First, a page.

Fitness is for everyone: younger and older; men and women; people who are inactive, de-conditioned, and athletic; anyone at any age in any situation can benefit physically, mentally and yes even spiritually.
So, why is it becoming so difficult for the older generation to get active, stay active and get all of the benefits. Specifically when it comes to strength training.
In reality, our bodies are made and designed to move. To push, pull, crawl, walk, jump, squat, hinge, throw, turn, twist, stretch, kick, run, hop, roll . . . we are made for this—but when was the last time your mother or father or grandparents did any of those things? (Be honest!)
A survey by the Institute for Medicine and Public Health revealed that adults spend an average of approximately fifty-five hours a week sitting in a chair, whether they’re watching television, using a computer or tablet, driving, or reading. Now, lets take a look at how long our grandparents stay seated. What about our parents? It shouldn’t be that the older you get the more you sit and the less you move- that is in reality counterproductive to the very essence of longevity.
Through the many years I have spent in fitness, I have found that smart program design, strength training with a purpose and with a plan and mobility and movement is the very source of longevity. And, also, believe it or not – so is the kettkebell!
Kettlebell Kickboxing is a mixture of martial arts motion and kettlebell education and proper exercise programing. And I will tell you first hand that through this program, and with the research leading up to building the KB brand, we have seen masters deep into their seventies and eighteies still practicing the motions of martial arts, and swinging and lifting kettlebells, safely and effectively.
Since longevity is often overlooked in trendy, high- intensity routines, I find it important to circle your training back to what matters most—building, strengthening, and preserving the body, not breaking it down. And for the older practitioner to make that a focal point.
Now, the kettlebell is by far one of the very best tools to do that; get your older subject active and moving, getting the cardio-respiratory benefit without any impact issues (the kettlebell is known for that), and also get the to lift weights, helping bone density and muscle atrophophy, and also reaction, timing, balance and physical strength and confidence.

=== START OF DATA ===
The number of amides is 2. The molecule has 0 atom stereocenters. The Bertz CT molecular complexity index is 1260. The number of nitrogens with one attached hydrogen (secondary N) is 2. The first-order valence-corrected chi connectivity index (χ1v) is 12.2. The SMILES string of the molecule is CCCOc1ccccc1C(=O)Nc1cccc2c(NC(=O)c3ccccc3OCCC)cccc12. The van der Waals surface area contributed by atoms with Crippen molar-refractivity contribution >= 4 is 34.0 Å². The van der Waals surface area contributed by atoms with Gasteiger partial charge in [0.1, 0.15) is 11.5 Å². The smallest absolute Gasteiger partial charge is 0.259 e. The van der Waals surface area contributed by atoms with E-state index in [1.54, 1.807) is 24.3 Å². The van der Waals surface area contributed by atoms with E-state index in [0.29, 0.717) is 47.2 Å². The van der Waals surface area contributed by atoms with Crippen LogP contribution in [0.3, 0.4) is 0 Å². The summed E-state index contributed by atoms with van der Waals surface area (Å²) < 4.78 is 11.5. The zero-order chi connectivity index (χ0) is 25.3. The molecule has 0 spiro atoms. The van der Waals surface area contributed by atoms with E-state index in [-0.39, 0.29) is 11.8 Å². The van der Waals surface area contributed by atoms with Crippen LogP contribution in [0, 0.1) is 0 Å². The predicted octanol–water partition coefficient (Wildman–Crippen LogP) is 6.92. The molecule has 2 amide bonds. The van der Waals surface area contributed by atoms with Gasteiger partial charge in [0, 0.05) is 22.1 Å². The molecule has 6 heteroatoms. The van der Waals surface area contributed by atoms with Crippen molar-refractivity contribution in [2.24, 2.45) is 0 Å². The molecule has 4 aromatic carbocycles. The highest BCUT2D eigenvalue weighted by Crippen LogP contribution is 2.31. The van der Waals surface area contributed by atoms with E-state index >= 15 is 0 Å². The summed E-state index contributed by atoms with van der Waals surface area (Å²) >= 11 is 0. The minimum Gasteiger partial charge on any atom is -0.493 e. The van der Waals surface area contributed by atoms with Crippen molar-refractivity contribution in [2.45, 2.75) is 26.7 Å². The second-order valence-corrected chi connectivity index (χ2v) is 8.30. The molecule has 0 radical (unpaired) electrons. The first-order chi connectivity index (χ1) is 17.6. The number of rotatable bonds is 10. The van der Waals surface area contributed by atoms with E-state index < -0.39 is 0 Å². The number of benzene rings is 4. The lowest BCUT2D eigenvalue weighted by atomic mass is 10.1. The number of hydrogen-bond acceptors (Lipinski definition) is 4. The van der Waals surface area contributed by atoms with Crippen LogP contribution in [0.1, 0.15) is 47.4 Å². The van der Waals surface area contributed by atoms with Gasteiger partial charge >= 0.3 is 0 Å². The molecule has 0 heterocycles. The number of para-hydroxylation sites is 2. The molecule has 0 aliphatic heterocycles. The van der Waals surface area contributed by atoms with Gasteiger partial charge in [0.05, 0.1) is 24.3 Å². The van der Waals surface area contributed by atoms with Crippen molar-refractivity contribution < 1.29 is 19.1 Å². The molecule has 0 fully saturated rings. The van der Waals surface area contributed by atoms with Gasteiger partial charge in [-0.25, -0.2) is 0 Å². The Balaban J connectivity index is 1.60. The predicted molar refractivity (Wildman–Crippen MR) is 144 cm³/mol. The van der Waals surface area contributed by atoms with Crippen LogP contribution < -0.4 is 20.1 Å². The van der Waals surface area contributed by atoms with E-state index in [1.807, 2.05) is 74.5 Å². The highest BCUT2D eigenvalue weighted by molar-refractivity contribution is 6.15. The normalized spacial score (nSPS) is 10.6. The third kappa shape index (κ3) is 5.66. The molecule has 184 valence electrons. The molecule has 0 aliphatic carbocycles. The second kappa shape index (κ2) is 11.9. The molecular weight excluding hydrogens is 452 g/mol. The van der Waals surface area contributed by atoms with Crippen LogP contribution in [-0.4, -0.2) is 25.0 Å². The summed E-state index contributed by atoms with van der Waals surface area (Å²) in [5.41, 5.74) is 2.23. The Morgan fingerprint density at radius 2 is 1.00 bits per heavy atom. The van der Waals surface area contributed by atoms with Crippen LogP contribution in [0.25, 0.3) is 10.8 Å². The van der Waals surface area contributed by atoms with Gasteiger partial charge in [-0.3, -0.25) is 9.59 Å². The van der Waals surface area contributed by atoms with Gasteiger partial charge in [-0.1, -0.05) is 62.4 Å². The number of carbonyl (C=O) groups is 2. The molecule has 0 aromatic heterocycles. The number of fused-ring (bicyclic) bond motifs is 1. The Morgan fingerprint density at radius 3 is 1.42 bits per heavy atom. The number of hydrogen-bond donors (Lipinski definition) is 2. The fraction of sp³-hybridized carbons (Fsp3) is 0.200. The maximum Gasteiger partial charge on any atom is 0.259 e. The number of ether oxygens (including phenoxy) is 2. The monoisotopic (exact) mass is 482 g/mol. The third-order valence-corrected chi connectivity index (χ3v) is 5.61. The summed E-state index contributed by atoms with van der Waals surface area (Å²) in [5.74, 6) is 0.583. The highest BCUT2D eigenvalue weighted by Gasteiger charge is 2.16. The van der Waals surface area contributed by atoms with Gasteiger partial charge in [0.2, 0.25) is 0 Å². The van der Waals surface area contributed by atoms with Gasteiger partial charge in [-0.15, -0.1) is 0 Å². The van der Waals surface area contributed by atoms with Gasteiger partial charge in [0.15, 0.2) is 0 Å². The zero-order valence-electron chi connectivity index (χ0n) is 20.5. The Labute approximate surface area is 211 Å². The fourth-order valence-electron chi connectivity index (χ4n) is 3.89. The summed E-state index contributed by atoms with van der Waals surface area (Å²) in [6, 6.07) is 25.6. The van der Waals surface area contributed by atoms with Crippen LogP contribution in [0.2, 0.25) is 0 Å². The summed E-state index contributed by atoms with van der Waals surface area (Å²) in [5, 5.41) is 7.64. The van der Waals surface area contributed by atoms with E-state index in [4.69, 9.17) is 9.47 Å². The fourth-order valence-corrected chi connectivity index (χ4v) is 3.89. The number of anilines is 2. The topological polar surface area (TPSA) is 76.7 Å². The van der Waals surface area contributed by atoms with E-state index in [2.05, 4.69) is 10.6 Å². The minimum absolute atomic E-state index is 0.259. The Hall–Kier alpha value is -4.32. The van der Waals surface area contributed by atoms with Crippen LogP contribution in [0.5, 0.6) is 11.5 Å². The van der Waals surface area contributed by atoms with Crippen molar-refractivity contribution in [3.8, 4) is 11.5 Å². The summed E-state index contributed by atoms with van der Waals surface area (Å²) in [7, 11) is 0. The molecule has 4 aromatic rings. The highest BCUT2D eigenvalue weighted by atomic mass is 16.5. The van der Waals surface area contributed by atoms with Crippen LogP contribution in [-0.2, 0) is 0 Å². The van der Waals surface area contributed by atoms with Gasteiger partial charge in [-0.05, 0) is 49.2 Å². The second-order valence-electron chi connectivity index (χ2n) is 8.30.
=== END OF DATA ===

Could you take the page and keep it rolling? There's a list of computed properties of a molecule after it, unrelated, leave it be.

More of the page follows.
Now, as we all know as trainers and fitness educators, there are two reasons to follow an exercise program:
Performance enhancement: a solid exercise program is meant to improve your ability in a specific sport. This is why triathletes, basketball players, tennis players, swimmers, and all other professional athletes take part in a regular, regimented, and prescribed strength and conditioning routine.
Injury prevention: as you train, work out, or exercise (all interchangeable terms), you are fortifying and balancing your body. Correct exercise should never lead to injury. While minor injuries can be common when playing a sport, it is absolutely not okay to get hurt lifting a weight or a kettlebell or doing a push-up; the latter (the exercises) are made to fortify your body and aid injury prevention.
Now, if we can apply this concept to the older population, we can see that by correct training we can actually help them:
- move and live better – performance enhancement
- prevent injury – from falls, weakness, instability and sedentary inactive muscles
Now, the question often becomes – how do I introduce exercise for an older population. We need to make sure they can get all of the benefits:
- reaction and timing
- respiratory and cardiovascular health
However, you need to progress, go slow, make things attainable, not risk injury or an over induced state of recovery.
So enters the kettlebell, one of the very best tools to get all of those variables in a single workout.
The kettlebells unique gris can help train the body fingers to toes. Enhancing the smaller parts of motion like wrists and grips and balance, while also getting cardiovascular and strength benefits.
The kettlebell swing can easily help a person bring the heart rate up, but avoid any high impact motions like running or jumping.
The unique grips can help anyone at any age find the best point of holds and the most variety for basic lifts, helping avoid uncomfortable areas of positions and holds an older person cannot go.
The kettlebell can help weight progression by incorporating ballistics.
And ofcouse, the kettlebell is a very rich in coordination based exercises (think swing switch).
The Kettlebell Kickboxing certification and KBIA kettleblell education will help anyone understand how to use and diversify the kettlebll told for strength, cardio, mobility, coordination, athletic performance, SAQ, weight-loss and countless other variables and goals.
We will teach you how to identify goals, and outline a complete programing with the kettlebell and with Kettlebell Kickboxing’s unique martial arts mobility series.
With the incorporation of the kettlebell training a larger more varied population like an older group of individuals or private clients, or professional athletes, and people with various or multi goals will become easier and more attainable. Plus the kettlebell and the KBIA certification will give you a vast variety of concepts and ideas and tools to add t your trainers tool box.